This House of Grief

30 September 2014 Books

This House of Grief

This House of Grief begins like a bedtime story, “Once there was a hard-working bloke who lived in a small Victorian country town with his wife and their three young sons…” Of course, anyone familiar with how the tale progresses will know that soon it will become a fractured fairytale. And thus it came to pass that, 10 months after his separation from his wife (and on Father’s Day 2005, no less), Robert Farquharson’s car plunged into a dam. He freed himself and swam to the bank. His children however, drowned in the icy waters. He claimed that an extreme coughing fit led to a loss of consciousness at the wheel. Others remained sceptical. A year later Farquharson stood trial on three charges of murder, and in 2007 in the Supreme Court of Victoria, the trial opened.

With the meld of fact and shrewd observation that served her well in previous works like The First Stone (1995) and Joe Cinque’s Consolation (2004), Helen Garner continues to impress in her latest journalistic venture. This House of Grief is her account of the long and draining legal processes that ultimately led to Farquharson’s conviction. Sitting in the press gallery, Garner reports on the trial from a deep well of curiosity that only runs dry when the sheer amount of technical information and cross-examination on both sides leads her to suffer from court fatigue. At one stage she ponders: “Surely one did not need a science degree to understand how a car had gone into the dam?”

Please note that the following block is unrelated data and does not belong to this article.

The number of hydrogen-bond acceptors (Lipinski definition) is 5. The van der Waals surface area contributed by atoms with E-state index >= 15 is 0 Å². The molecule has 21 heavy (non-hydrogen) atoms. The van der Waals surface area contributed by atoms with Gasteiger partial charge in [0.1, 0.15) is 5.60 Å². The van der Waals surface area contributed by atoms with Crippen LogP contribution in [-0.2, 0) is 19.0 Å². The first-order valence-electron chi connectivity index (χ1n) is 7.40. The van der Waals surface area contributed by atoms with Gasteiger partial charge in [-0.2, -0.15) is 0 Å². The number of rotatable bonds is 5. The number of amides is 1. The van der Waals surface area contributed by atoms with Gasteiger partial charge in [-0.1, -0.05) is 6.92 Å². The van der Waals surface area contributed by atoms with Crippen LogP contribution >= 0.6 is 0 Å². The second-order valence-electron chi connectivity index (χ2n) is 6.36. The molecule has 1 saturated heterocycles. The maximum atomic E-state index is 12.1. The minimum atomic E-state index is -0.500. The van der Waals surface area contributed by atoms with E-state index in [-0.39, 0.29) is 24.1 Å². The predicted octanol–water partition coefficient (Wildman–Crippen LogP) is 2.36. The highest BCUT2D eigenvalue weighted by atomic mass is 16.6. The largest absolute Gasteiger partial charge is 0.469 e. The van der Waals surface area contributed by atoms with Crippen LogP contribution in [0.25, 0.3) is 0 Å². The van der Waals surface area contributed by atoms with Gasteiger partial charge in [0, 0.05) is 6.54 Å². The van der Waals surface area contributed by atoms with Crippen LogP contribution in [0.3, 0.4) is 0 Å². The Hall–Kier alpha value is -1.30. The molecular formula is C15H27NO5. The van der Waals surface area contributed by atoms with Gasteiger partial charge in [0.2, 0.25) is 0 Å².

But to fully convey how the tragedy unfolded, Garner’s book does present a large list of players: as well as witnesses for the prosecution and defence teams, many other secondary characters are included to offer insight into events leading up to that night near Winchelsea.  There are statements from Farquharson’s former partner, paramedics, psychologist, police officers, search-and-rescue divers, even the mechanic who serviced the car.

It’s fascinating to follow Garner’s own wavering opinion. Initially there’s an undercurrent of sympathy to Farquharson’s plight: she notes how he looked “scared, small and terribly lonely” in the courtroom and finds herself thinking “you poor bastard” as she sees him in handcuffs. But later, in the second trial in 2011, she’s forced to admit that “residual fantasies of his innocence [were] dismantled, blow-by-blow and out of his own mouth”. Within its labyrinthine passages that offer much scope for investigation and reflection, This House of Grief is sobering but compelling reading.

This House of Grief is out now.

This article was first published in Ed#467.

One of our writers saw Garner speak about her book at the Melbourne Writers Festival, read about it here

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